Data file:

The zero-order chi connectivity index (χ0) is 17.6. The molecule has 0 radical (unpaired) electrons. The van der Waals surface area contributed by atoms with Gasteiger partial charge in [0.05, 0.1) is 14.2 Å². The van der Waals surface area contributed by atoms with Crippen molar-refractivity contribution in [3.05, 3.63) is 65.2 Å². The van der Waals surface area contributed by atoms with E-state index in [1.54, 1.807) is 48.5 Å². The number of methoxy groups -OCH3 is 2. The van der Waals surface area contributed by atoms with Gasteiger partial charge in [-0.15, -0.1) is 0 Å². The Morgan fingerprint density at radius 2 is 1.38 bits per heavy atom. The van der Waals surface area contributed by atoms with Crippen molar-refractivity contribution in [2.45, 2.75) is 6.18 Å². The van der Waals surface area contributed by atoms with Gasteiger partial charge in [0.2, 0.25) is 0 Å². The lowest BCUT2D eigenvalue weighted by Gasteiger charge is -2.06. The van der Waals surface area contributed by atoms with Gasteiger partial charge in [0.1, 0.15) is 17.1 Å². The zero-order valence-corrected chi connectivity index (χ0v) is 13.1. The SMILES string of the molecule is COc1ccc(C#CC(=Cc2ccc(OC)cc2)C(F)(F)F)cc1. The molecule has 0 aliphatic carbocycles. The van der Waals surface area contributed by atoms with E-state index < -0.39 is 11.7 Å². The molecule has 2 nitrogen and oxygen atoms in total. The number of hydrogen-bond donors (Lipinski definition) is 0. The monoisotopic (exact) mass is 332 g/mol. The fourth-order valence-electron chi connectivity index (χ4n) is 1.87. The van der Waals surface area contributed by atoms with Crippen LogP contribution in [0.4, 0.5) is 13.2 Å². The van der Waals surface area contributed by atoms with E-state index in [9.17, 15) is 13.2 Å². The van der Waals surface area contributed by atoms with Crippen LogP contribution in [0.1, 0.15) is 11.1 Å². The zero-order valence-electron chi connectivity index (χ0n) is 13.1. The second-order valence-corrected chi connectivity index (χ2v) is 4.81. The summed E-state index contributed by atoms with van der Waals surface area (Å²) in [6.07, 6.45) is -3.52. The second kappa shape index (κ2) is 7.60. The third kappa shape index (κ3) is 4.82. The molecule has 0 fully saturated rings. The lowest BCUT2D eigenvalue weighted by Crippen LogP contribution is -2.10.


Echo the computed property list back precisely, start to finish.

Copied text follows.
The zero-order chi connectivity index (χ0) is 17.6. The molecule has 0 radical (unpaired) electrons. The van der Waals surface area contributed by atoms with Gasteiger partial charge in [0.05, 0.1) is 14.2 Å². The van der Waals surface area contributed by atoms with Crippen molar-refractivity contribution in [3.05, 3.63) is 65.2 Å². The van der Waals surface area contributed by atoms with E-state index in [1.54, 1.807) is 48.5 Å². The number of methoxy groups -OCH3 is 2. The van der Waals surface area contributed by atoms with Gasteiger partial charge in [-0.15, -0.1) is 0 Å². The Morgan fingerprint density at radius 2 is 1.38 bits per heavy atom. The van der Waals surface area contributed by atoms with Crippen molar-refractivity contribution in [2.45, 2.75) is 6.18 Å². The van der Waals surface area contributed by atoms with Gasteiger partial charge in [0.2, 0.25) is 0 Å². The lowest BCUT2D eigenvalue weighted by Gasteiger charge is -2.06. The van der Waals surface area contributed by atoms with Gasteiger partial charge in [0.1, 0.15) is 17.1 Å². The zero-order valence-corrected chi connectivity index (χ0v) is 13.1. The SMILES string of the molecule is COc1ccc(C#CC(=Cc2ccc(OC)cc2)C(F)(F)F)cc1. The molecule has 0 aliphatic carbocycles. The van der Waals surface area contributed by atoms with E-state index < -0.39 is 11.7 Å². The molecule has 2 nitrogen and oxygen atoms in total. The number of hydrogen-bond donors (Lipinski definition) is 0. The monoisotopic (exact) mass is 332 g/mol. The fourth-order valence-electron chi connectivity index (χ4n) is 1.87. The van der Waals surface area contributed by atoms with Crippen LogP contribution in [0.4, 0.5) is 13.2 Å². The van der Waals surface area contributed by atoms with E-state index in [9.17, 15) is 13.2 Å². The van der Waals surface area contributed by atoms with Crippen LogP contribution in [0.1, 0.15) is 11.1 Å². The zero-order valence-electron chi connectivity index (χ0n) is 13.1. The second-order valence-corrected chi connectivity index (χ2v) is 4.81. The summed E-state index contributed by atoms with van der Waals surface area (Å²) in [6.07, 6.45) is -3.52. The second kappa shape index (κ2) is 7.60. The third kappa shape index (κ3) is 4.82. The molecule has 0 fully saturated rings. The lowest BCUT2D eigenvalue weighted by Crippen LogP contribution is -2.10.